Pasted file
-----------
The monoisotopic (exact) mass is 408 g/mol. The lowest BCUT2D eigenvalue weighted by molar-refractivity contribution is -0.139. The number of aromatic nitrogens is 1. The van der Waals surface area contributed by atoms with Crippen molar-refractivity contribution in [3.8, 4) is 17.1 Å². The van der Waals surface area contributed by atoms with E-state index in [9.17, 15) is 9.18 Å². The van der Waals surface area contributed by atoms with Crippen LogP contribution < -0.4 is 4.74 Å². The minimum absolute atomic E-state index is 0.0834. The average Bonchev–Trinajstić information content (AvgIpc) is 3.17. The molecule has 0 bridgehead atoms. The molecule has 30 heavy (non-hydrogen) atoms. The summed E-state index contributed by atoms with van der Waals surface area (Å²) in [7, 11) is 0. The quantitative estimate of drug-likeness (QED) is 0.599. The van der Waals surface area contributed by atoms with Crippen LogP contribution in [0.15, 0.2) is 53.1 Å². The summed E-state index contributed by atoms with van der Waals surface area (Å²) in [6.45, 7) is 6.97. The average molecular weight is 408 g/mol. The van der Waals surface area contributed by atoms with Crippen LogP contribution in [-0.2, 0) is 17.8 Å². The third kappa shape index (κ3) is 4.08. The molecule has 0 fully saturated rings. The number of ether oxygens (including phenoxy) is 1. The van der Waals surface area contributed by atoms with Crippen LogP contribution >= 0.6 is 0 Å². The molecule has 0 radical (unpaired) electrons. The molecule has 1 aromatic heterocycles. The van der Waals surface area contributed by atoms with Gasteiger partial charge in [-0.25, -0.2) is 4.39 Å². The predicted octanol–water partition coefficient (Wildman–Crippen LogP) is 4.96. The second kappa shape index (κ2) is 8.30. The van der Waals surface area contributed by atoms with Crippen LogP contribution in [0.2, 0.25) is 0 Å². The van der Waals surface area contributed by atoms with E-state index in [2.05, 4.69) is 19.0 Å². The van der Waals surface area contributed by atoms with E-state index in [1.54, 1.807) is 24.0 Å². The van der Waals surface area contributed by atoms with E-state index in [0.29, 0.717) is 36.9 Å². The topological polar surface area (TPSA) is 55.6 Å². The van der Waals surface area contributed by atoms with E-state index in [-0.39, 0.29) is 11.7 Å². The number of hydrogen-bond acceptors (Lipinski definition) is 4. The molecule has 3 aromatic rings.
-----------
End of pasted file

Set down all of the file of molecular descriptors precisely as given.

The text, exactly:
The monoisotopic (exact) mass is 408 g/mol. The lowest BCUT2D eigenvalue weighted by molar-refractivity contribution is -0.139. The number of aromatic nitrogens is 1. The van der Waals surface area contributed by atoms with Crippen molar-refractivity contribution in [3.8, 4) is 17.1 Å². The van der Waals surface area contributed by atoms with E-state index in [9.17, 15) is 9.18 Å². The van der Waals surface area contributed by atoms with Crippen LogP contribution < -0.4 is 4.74 Å². The minimum absolute atomic E-state index is 0.0834. The average Bonchev–Trinajstić information content (AvgIpc) is 3.17. The molecule has 0 bridgehead atoms. The molecule has 30 heavy (non-hydrogen) atoms. The summed E-state index contributed by atoms with van der Waals surface area (Å²) in [7, 11) is 0. The quantitative estimate of drug-likeness (QED) is 0.599. The van der Waals surface area contributed by atoms with Crippen LogP contribution in [0.15, 0.2) is 53.1 Å². The summed E-state index contributed by atoms with van der Waals surface area (Å²) in [6.45, 7) is 6.97. The average molecular weight is 408 g/mol. The van der Waals surface area contributed by atoms with Crippen LogP contribution in [-0.2, 0) is 17.8 Å². The third kappa shape index (κ3) is 4.08. The molecule has 0 fully saturated rings. The number of ether oxygens (including phenoxy) is 1. The van der Waals surface area contributed by atoms with Crippen LogP contribution >= 0.6 is 0 Å². The molecule has 0 radical (unpaired) electrons. The molecule has 1 aromatic heterocycles. The van der Waals surface area contributed by atoms with Gasteiger partial charge in [-0.25, -0.2) is 4.39 Å². The predicted octanol–water partition coefficient (Wildman–Crippen LogP) is 4.96. The second kappa shape index (κ2) is 8.30. The van der Waals surface area contributed by atoms with Crippen LogP contribution in [0.2, 0.25) is 0 Å². The van der Waals surface area contributed by atoms with E-state index in [2.05, 4.69) is 19.0 Å². The van der Waals surface area contributed by atoms with E-state index in [1.54, 1.807) is 24.0 Å². The van der Waals surface area contributed by atoms with E-state index in [0.29, 0.717) is 36.9 Å². The topological polar surface area (TPSA) is 55.6 Å². The van der Waals surface area contributed by atoms with E-state index in [-0.39, 0.29) is 11.7 Å². The number of hydrogen-bond acceptors (Lipinski definition) is 4. The molecule has 3 aromatic rings.